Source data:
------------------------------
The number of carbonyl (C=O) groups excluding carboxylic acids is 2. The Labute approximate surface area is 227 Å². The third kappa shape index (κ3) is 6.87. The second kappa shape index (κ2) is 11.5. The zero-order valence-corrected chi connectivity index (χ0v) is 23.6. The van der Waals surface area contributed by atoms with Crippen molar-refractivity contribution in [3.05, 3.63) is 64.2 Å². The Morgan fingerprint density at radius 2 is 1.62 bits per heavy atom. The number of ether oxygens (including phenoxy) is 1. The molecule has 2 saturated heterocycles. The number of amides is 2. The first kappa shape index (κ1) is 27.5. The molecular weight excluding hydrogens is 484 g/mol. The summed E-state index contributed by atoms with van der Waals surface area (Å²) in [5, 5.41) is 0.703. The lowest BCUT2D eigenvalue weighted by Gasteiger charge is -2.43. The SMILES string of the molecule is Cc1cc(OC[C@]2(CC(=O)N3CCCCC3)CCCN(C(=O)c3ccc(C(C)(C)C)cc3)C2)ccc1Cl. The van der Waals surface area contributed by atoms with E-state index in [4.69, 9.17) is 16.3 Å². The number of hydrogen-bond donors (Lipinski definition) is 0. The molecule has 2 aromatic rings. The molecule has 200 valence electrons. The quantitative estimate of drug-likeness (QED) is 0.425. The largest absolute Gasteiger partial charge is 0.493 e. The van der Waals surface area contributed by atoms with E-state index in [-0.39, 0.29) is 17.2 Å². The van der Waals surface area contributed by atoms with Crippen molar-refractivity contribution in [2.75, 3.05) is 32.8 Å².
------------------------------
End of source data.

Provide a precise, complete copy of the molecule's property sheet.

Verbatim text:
The number of carbonyl (C=O) groups excluding carboxylic acids is 2. The Labute approximate surface area is 227 Å². The third kappa shape index (κ3) is 6.87. The second kappa shape index (κ2) is 11.5. The zero-order valence-corrected chi connectivity index (χ0v) is 23.6. The van der Waals surface area contributed by atoms with Crippen molar-refractivity contribution in [3.05, 3.63) is 64.2 Å². The Morgan fingerprint density at radius 2 is 1.62 bits per heavy atom. The number of ether oxygens (including phenoxy) is 1. The molecule has 2 saturated heterocycles. The number of amides is 2. The first kappa shape index (κ1) is 27.5. The molecular weight excluding hydrogens is 484 g/mol. The summed E-state index contributed by atoms with van der Waals surface area (Å²) in [5, 5.41) is 0.703. The lowest BCUT2D eigenvalue weighted by Gasteiger charge is -2.43. The SMILES string of the molecule is Cc1cc(OC[C@]2(CC(=O)N3CCCCC3)CCCN(C(=O)c3ccc(C(C)(C)C)cc3)C2)ccc1Cl. The van der Waals surface area contributed by atoms with E-state index in [4.69, 9.17) is 16.3 Å². The number of hydrogen-bond donors (Lipinski definition) is 0. The molecule has 2 aromatic rings. The molecule has 200 valence electrons. The quantitative estimate of drug-likeness (QED) is 0.425. The largest absolute Gasteiger partial charge is 0.493 e. The van der Waals surface area contributed by atoms with E-state index in [-0.39, 0.29) is 17.2 Å². The van der Waals surface area contributed by atoms with Crippen molar-refractivity contribution in [2.75, 3.05) is 32.8 Å².